There is a humorous series of adverts running on TV at the moment made for an insurance company called Hippo.co.za. In these ads, the Hippo alludes to comparison dos and comparison don’ts, often parodying awkward situations where the everyday man unwittingly compares two things he shouldn’t, like a rather overweight woman to his pregnant wife. The funny series of commercials resonates with all of us as most of us have, at one point in time or another, made a comparison we shouldn’t have.
When the Landwind 5 was delivered to us for review, the first thing that struck us was that it shared a striking resemblance to a Lexus. The badge, although not identical, still resembled that of a Lexus badge and the shell shared many striking similarities to a Lexus too. So when judging the car initially, we couldn’t help but hold it to the very high standards set by the Japanese luxury manufacturer Lexus. Sadly, this comparison didn’t lead us to believe that the Landwind 5 was a sluggish and poor attempt to enter a very saturated luxury SUV market. When that couldn’t be further from the truth.
For starters, the Landwind 5 is more than half the price of the Lexus comparative, meaning at R289 880 for the top-of-the-range model we tested, you certainly get great value. With a well laid out interior and a stylish exterior, this entry-level SUV opens up a vehicle segment to a whole new market of clientele. There is ample space inside the Landwind 5 for a family of five, and the large boot copes well with the pressures of transporting kids and all that goes along with them.
The surprising substance of the Landwind 5 reminds us yet again not to make comparisons before having a proper look!
The 2.0L engine delivered acceptable performance in everyday testing, but we felt that the automatic gearbox severely hurt its overall delivery of power and speed. The 8-speed automatic gearbox missed the beat completely and there were moments of brilliance during the test where we felt that there is plenty to offer under the bonnet of the Landwind 5, which just couldn’t get out and express itself.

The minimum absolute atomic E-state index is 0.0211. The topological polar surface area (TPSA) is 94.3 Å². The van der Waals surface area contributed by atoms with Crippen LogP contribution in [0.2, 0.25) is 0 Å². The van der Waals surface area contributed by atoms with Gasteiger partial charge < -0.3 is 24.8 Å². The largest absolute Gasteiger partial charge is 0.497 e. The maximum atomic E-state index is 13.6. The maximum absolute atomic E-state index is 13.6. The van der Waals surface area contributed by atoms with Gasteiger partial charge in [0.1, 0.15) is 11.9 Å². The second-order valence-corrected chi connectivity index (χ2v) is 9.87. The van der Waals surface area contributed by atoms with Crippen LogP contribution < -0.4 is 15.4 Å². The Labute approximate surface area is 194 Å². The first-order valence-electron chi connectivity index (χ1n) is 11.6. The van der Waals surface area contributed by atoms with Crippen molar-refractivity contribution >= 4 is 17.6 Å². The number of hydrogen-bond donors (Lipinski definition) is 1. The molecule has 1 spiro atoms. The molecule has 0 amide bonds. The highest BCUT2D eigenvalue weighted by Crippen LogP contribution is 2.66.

The Landwind 5 ticks all the safety boxes on paper with EBD, ABS, stability control, front side airbags, driver airbags and traction control, but it did have some body roll issues that made for some nervy cornering at speed. With a top speed of 170km/h, it gives further evidence to the fact that there is power to be found, somewhere in the Landwind 5. On further research, the manual version delivers a top speed of nearly 10% more and gets to 100km/h nearly two seconds quicker.
It may feel like we’re being overly harsh on the Landwind 5, but in reality, it has far more merit than fault. Yes, the automatic gearbox hurt the performance, but in day-to-day traffic, you barely get a chance to get above crawling speed anyway. Other than that, the Landwind 5 does offer the growing family a great tool to enter the SUV market and enjoy the comforts of a big car, with big space.